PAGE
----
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ambassadors amongst army atque autem Bacon Bernard André better Brittaine Brittany Cæsar Calais castle Charles counsel counsellors crown danger death divers doth doubt Duchess Duke Duke of York Earl Edward Edward Poynings ejus enemies England English enim envy erat esset etiam favour Ferdinando Flanders forces fortune France French King fuit hæc hand hath Henry's honour house of York Ireland Julius Cæsar King Henry King of England King of Scotland King's kingdom Lady land Latin likewise Lord Lord Lovell magis maketh man's marriage matter Maximilian means mind nature Neque noble omitted Parliament party peace Perkin person Polydore Polydore Vergil Prince principal quæ quam Queen quod realm rebels regni reign rerum saith Scotland sent shew Spain speech suæ subjects succours tamen thereof things thought translation treaty true unto usury virtue wise words
Page 493 - Crafty men contemn studies, simple men admire them, and wise men use them, for they teach not their own use; but that is a wisdom without them, and above them, won by observation.
Page 375 - ... it ; for these winding and crooked courses are the goings of the serpent, which goeth basely upon the belly and not upon the feet. There is no vice that doth so cover a man with shame as to be found false and perfidious.
Page 430 - It is good also not to try experiments in States, except the necessity be urgent or the utility evident ; and well to beware that it be the reformation that draweth on the change, and not the desire of change that pretendeth the reformation.
Page 494 - Some books are to be tasted, others to be swallowed, and some few to be chewed and digested; that is, some books are to be read only in parts; others to be read, but not curiously; and some few to be read wholly, and with diligence and attention.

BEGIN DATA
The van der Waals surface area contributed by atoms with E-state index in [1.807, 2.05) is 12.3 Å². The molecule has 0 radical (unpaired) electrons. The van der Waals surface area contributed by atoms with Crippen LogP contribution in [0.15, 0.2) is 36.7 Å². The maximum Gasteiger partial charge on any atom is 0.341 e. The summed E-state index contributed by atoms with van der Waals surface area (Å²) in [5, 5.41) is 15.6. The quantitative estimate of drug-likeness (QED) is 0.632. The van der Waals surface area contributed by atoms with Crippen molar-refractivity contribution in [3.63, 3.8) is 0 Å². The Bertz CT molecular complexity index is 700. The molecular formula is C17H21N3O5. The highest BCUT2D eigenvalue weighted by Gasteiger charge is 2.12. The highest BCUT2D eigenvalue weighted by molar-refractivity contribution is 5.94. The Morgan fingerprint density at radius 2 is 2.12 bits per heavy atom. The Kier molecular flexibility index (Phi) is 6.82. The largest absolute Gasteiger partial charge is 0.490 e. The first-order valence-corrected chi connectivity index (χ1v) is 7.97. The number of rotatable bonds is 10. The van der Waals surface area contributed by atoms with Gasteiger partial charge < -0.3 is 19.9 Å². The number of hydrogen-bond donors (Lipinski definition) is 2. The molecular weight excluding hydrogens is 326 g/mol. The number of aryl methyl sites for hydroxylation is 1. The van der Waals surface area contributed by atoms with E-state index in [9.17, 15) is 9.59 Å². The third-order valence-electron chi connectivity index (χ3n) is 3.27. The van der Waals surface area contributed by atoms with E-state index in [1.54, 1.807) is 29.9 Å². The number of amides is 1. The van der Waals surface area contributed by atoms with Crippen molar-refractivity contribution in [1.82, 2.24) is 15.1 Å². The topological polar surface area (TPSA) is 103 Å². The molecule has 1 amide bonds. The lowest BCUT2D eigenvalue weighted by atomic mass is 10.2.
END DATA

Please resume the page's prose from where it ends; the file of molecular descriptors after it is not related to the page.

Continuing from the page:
Page 493 - STUDIES serve for delight, for ornament, and for ability. Their chief use for delight is in privateness and retiring ; for ornament, is in discourse ; and for ability, is in the judgment and disposition of business.
Page 409 - It is true, that a little philosophy inclineth man's mind to atheism ; but depth in philosophy bringeth men's minds about to religion : for while the mind of man looketh upon second causes scattered, it may sometimes rest in them, and go no further ; but when it beholdeth the chain of them confederate, and linked together, it must needs fly to Providence and Deity...
Page 466 - In studies, whatsoever a man commandeth upon himself, let him set hours for it ; but whatsoever is agreeable to his nature, let him take no care for any set times ; for his thoughts will fly to it of themselves, so as the spaces of other business or studies will suffice.
Page 483 - Roses, damask and red, are fast flowers of their smells; so that you may walk by a whole row of them, and find nothing of their sweetness; yea, though it be in a morning's dew.